Aviv Regev at the Broad Institute, in Cambridge, uses fluidic systems to separate cells and submits them to detailed genetic analysis, at the rate of thousands per day. The goal is to build a comprehensive cellular human atlas, based on gene expression profiling.

The new technology works instead by cataloguing messenger RNA molecules inside a cell. These messages are the genetic material the nucleus sends out to make proteins. Linnarsson’s method attaches a unique molecular bar code to every RNA molecule in each cell. The result is a gene expression profile, amounting to a fingerprint of a cell that reflects its molecular activity rather than what it looks like.

NIH Grant has been awarded to Hudson Robotics and Johns Hopkins University for in vivo Studies. Cell imaging on in vivo studies on whole organism as zebrafish is a powerfull tool during drug discovery. Nevertheless, the throughput is really low to be used during preliminary drug discovery. Working on implementation of automated system for which a suitable in vivo assay can be developed in high throughput will save time and money while helping to streamline and speed up the drug discovery research process.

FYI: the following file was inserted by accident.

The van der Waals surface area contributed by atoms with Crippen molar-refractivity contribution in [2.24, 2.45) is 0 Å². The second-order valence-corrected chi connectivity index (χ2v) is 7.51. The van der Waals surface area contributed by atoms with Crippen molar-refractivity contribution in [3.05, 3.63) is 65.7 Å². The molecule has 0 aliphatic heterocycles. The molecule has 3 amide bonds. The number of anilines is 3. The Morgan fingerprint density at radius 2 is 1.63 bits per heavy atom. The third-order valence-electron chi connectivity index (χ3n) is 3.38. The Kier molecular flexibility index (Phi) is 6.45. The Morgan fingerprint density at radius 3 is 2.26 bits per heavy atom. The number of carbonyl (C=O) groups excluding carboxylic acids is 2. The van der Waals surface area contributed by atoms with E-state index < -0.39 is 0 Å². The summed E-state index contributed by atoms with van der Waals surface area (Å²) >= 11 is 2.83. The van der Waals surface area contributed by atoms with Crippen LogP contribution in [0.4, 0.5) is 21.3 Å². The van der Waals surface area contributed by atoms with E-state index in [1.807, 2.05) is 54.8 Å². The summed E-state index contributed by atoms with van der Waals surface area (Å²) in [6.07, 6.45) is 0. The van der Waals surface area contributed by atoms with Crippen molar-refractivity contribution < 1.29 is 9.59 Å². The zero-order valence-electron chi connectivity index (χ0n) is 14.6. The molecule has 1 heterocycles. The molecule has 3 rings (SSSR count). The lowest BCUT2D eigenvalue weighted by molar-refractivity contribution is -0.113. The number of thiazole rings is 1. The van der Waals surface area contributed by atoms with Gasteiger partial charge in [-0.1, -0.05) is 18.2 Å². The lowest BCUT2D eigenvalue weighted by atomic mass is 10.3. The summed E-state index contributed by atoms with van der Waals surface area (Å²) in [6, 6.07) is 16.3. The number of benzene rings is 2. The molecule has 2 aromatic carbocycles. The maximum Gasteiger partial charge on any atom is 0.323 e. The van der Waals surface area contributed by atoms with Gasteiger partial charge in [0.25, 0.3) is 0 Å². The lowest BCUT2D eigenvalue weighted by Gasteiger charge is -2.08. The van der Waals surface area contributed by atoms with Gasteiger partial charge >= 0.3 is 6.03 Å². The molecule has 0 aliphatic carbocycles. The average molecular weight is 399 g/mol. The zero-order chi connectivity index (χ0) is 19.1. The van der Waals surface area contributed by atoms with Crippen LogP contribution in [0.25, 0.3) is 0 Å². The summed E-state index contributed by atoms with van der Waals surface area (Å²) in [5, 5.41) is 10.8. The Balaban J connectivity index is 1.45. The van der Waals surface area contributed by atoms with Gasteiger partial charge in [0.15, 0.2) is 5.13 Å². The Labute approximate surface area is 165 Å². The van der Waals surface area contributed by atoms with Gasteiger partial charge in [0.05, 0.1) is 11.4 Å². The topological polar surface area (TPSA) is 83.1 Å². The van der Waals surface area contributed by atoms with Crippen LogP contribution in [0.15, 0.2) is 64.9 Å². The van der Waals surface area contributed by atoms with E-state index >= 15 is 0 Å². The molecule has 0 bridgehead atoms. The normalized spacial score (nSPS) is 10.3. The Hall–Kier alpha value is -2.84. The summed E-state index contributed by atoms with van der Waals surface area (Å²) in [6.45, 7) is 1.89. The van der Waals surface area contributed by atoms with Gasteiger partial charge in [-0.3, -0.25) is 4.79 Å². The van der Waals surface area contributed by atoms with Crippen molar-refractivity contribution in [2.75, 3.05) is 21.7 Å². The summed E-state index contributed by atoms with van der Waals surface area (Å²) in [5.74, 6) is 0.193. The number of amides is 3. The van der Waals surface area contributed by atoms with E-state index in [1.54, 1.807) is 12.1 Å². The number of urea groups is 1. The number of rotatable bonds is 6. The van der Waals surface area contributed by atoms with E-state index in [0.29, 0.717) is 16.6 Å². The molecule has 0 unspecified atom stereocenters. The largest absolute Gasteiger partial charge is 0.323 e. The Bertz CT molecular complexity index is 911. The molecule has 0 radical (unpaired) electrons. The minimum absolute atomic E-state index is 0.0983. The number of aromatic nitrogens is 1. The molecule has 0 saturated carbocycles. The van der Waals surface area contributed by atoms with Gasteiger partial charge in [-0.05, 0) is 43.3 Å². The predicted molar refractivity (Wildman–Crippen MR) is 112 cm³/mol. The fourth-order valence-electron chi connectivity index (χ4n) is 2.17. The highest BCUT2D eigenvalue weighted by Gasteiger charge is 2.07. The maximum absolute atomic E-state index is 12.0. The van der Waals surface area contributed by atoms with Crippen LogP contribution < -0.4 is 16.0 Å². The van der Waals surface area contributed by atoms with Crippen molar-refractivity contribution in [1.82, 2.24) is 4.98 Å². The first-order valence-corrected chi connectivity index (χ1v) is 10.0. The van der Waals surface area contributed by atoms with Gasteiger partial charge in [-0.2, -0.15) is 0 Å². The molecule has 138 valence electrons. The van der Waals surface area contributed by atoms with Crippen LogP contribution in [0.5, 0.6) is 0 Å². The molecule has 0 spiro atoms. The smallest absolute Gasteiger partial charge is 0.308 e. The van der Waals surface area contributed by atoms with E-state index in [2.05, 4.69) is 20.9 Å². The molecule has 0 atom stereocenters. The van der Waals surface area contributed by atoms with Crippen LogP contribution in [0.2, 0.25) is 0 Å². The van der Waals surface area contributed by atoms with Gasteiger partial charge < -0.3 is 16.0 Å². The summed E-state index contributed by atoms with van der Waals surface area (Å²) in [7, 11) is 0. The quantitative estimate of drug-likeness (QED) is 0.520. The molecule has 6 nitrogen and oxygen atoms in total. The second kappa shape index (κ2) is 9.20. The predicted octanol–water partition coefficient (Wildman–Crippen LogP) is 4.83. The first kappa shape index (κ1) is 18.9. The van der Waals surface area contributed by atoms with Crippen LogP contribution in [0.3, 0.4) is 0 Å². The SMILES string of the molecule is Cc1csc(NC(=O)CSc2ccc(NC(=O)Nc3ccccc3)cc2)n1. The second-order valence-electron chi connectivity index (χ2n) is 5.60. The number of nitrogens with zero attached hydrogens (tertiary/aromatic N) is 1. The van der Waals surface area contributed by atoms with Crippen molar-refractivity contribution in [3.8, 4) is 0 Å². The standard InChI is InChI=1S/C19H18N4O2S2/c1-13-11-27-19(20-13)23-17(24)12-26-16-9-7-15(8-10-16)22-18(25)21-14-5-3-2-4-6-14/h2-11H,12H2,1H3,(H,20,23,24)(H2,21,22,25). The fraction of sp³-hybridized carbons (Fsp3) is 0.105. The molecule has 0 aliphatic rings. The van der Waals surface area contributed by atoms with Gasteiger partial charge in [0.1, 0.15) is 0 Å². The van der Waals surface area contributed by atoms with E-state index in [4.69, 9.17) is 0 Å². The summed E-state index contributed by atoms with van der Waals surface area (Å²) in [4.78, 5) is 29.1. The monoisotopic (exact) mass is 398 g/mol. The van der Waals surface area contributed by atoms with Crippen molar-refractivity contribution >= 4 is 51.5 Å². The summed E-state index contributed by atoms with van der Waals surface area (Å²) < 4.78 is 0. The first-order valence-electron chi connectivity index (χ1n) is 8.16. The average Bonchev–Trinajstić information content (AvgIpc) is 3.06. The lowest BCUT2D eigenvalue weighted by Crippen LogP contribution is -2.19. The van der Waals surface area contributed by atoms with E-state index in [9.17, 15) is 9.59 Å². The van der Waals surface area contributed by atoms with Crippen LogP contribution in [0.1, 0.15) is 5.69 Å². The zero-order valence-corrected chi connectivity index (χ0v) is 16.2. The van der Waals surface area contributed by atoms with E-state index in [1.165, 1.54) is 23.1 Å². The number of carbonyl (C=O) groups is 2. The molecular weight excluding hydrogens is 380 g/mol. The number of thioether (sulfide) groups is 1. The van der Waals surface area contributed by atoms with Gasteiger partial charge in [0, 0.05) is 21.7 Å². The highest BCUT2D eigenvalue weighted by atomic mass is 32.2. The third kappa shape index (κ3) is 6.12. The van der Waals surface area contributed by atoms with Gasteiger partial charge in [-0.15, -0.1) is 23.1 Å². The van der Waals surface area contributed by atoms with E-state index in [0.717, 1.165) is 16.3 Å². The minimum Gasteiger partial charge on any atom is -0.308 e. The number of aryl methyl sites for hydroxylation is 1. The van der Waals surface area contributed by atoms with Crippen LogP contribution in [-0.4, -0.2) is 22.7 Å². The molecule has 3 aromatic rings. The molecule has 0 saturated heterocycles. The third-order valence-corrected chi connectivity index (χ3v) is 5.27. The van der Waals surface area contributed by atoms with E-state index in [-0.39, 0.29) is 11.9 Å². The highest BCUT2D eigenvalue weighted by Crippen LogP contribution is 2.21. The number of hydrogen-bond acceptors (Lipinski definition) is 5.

In vivo studies are done using a whole living organism. The HTS system being developed is termed the Automated Reporter Quantification in vivo (ARQiv) system. It is being created to bring high-throughput screening technology into the world of in vivo studies.

Curated from groundreport.com

 

Before the discovery and development of molecular biology, screening assays to find new drugs was performed on animals. Since the last decade with , assays on whole organisms come back in primary screening.

In this article, the author have identified 20 potential stimulators of beta-cell replication on transgenic line.

This study establishes a proof of principle for a high-throughput small molecule-screen for beta-cell proliferation in vivo, and identified compounds that stimulate beta-cell proliferation and regeneration.

Curated from www.plosone.org

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